About

June 21, 2011 was a great day for an open-water swim. Summer solstice. One of those early days of a Pacific Northwest summer where a cloudless sky and the warmth of the sun were still a surprise. I had done three sprint-distance triathlons, and I was ready to train for an Olympic distance, graduating from a half-mile swim to a mile. My friend and I met, donned our wetsuits, and got started. Soon in to the swim, I felt my lungs tighten.

Asthma.

Not long after, I called out. “I’m having trouble breathing. I need to get to shore.” My friend, who is precisely the type of person you want next to you in a crisis, stayed close enough to encourage, but far enough away to keep from being dragged under. Once on the dock, I could not get enough air. Gasping, I leaned back. “Relax”, I told myself. “You have to relax.” So, I did. And found myself looking down at the scene from above. I knew I had a choice. Keep relaxing, and just go away. Or, get down there and fight. So, fight, I did.

After that, things moved fast. From the paramedics that were located in a firehouse just two minutes away to the nearby police boat that transported me, I made it across the lake quickly. The last thing I remember, I was being loaded on to an ambulance. “We’re going to give you something to relax”, they said. Then, darkness …

Voices. My sister’s voice. The beeps and whir of machines. I could not move. Couldn’t lift a finger, open my eyes, or turn my head. But I could hear. “Deb, can you hear me?! Deb?” I raised an eyebrow. Fractional movement, but enough for her to notice. My sister, insistently, “She can hear me! I know she can!” “It’s just reflexive”, the nurse said. “No”, said Amy. “She is here.”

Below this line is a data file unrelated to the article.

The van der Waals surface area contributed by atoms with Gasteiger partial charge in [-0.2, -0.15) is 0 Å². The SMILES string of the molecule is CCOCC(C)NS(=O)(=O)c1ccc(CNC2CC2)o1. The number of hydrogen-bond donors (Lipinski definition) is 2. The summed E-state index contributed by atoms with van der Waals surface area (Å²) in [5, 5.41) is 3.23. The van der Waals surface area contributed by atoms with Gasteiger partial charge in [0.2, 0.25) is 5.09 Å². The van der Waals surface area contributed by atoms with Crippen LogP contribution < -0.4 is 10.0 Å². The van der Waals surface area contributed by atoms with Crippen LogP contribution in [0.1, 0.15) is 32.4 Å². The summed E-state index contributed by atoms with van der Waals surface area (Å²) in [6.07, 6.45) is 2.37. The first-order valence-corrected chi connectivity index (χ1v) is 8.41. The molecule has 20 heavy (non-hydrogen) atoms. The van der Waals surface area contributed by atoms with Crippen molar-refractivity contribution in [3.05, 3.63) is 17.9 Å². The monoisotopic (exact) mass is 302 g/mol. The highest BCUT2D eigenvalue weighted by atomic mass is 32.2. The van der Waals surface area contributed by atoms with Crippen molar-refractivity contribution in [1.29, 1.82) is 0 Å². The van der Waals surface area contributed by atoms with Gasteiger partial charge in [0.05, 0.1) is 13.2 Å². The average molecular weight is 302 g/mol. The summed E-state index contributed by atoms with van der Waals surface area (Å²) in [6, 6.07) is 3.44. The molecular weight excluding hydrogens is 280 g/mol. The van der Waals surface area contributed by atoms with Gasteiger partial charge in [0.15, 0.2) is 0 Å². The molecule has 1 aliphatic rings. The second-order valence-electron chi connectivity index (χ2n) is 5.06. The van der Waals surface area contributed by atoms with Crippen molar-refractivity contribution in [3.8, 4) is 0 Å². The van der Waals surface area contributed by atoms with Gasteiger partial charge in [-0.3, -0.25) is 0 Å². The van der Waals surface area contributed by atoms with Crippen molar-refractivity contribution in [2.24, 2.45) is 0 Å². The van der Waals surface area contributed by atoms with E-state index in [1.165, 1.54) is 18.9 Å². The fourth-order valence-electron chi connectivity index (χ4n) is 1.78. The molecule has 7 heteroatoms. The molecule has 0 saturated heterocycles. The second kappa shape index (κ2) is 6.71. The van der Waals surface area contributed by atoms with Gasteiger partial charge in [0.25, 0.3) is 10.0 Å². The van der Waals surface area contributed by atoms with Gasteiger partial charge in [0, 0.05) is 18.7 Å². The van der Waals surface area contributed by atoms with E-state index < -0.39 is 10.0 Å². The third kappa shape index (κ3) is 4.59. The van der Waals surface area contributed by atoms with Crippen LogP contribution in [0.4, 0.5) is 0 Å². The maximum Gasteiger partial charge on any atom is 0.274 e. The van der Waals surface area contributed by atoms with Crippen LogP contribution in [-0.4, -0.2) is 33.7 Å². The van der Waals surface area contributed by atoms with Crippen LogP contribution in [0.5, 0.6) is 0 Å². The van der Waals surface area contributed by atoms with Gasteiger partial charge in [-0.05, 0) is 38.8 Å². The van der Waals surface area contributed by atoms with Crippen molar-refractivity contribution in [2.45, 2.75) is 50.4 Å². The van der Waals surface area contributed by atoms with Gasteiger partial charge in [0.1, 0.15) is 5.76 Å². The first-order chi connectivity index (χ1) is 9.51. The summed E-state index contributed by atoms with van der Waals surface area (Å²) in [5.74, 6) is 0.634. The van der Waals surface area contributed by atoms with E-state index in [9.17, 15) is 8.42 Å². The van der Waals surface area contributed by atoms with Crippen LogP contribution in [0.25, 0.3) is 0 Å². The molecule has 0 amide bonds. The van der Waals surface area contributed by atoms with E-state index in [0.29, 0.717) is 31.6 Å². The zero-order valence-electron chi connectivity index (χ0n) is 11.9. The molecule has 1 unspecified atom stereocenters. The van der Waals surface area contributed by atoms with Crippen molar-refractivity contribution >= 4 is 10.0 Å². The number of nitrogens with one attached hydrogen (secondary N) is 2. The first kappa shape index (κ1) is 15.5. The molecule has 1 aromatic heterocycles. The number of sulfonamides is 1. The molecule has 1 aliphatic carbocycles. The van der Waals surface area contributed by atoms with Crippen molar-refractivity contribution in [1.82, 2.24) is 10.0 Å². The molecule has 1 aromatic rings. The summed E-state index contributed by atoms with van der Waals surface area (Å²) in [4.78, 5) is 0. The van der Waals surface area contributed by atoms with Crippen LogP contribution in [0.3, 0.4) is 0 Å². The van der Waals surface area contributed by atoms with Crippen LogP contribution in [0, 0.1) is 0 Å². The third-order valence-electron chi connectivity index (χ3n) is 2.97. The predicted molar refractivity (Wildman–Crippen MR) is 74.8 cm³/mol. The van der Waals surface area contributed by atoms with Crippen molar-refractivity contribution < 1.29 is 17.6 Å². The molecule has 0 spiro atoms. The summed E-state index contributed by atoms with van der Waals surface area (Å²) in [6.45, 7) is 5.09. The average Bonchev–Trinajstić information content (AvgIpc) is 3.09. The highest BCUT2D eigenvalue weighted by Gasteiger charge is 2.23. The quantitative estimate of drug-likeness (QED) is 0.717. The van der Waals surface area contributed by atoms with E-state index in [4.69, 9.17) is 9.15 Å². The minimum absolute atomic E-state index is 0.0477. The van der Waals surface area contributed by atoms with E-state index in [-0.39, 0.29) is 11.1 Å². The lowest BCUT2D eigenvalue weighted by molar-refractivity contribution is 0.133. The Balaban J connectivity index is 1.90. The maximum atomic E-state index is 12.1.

And I was.

On life support, with a balloon pump inside my heart, but I was here. As I continued to stabilize, they began to wean me from the paralytic drug that dripped in to my veins to keep me still. Soon, I could move my finger; and then my hand. I signaled for a pen.

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fine yesterday wtf … At that moment, my family knew I was going to be okay. Since that day, I’ve healed. Changed jobs, traveled … bought a home. Celebrated life with my beloved family. I may be healthy for many, many years. Or, I may not. But I am not going to waste my second chance. This is a collection of stories that explores the gift I was given.

I’m still here.

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8 thoughts on “About”

  1. WOW!! What a amazing story! Thats SOO AWESOME you are able to embrace your experience, turn it into a positive and get a 2nd chance to do it!
    Thanks for sharing. 🙂
    YOU GO GIRL!!

  2. I had NO idea that you went through such a harrowing event! You are an incredible inspiration; I live my life vicariously through your World travels! You are a gifted writer and should think about writing a book? Love ya Deb!

  3. Even though I had heard the story, it is an entirely different experience to read it. Thankful that we reconnected at our reunion and will never forget peaking in the conference room to see your radiant smile at Nintendo orientation 🙂 you an inspiration to so many and bring such you to all of us with your gifted writing! Thank you!

  4. You have an uncanny ability to take a reader in so much so that it’s as if we are watching a movie or a play. Your description of the scenery is incredible, and yet not too much. You are also skilled at describing feelings. And just as easily you can bring tears to my eyes, you can evoke roaring laughter. I’ve loved reading your stories…from early on when you described an experience of returning a pair of shoes (to Nordstrom, was it?) to today’s story. Can’t wait to read more for many years to come. Xoxo

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